Measuring Health Inequalities Among Migrant and Native Population in Greece at Times of Crisis.

Tuesday, 17 July 2018
Distributed Paper
Theoni STATHOPOULOU, National Centre for Social Research- EKKE, Greece
Terje Andreas EIKEMO, Norwegian University for Science and Technology, Norway
The paper aims at presenting the results of the MIGHEAL project funded by the EEA (European Economic Area) mechanism. The main goal of the project was to measure empirically the health disadvantage among the migrant population as compared to the native-born population in Greece, from the perspective of the rising social and income inequalities during the ongoing economic and social crisis.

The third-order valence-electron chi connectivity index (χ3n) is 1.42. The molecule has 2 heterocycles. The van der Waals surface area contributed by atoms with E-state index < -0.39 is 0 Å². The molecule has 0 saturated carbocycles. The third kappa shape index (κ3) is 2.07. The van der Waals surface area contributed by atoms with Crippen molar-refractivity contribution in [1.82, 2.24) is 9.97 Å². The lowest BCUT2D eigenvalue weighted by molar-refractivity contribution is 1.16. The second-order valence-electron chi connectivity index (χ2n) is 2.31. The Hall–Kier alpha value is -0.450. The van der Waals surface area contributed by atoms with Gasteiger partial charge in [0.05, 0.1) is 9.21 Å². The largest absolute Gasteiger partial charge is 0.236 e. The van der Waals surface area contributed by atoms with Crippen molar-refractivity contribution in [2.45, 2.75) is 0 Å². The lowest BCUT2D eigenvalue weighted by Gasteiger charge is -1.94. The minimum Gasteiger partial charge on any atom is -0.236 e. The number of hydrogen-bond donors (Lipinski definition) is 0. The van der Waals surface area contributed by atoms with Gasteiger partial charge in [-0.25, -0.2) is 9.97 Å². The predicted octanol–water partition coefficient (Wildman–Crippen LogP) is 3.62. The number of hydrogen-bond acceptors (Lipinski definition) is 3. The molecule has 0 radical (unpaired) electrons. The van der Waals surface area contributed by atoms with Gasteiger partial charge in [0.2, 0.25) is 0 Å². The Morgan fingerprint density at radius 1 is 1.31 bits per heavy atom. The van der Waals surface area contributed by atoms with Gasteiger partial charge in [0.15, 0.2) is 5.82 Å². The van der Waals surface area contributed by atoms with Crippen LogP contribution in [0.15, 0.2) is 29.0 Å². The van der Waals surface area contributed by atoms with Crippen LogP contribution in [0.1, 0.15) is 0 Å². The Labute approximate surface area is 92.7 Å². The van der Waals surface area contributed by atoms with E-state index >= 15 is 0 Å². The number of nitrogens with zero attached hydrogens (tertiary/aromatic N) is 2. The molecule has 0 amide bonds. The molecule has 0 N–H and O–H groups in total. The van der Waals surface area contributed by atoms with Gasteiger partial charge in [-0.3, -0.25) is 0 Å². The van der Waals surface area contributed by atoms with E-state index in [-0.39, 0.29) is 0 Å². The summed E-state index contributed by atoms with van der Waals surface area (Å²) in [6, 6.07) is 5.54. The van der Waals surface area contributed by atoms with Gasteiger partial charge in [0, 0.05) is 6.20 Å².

Data are drawn from a survey conducted among the native-born and migrant population in Greece in 2016, in order to examine the social inequalities in physical health and their determinants as well as the health usage and health needs of the migrant population in comparison to the natives. Based largely on the theoretical assumptions developed in the health module of the 7th round of the European Social Survey (ESS), the data provide evidence for self-reported health outcomes such as general health, depressive symptoms, non-communicable diseases, health care use and access, risk behaviours, and social determinants of health. One of the key findings is the high prevalence of self-rated depressive symptoms compared to ESS figures, especially among Greek females. This outcome will be discussed in relation to the prolonged crisis and the need for informed policies on mental health care for all, with special concerns for the native-born population.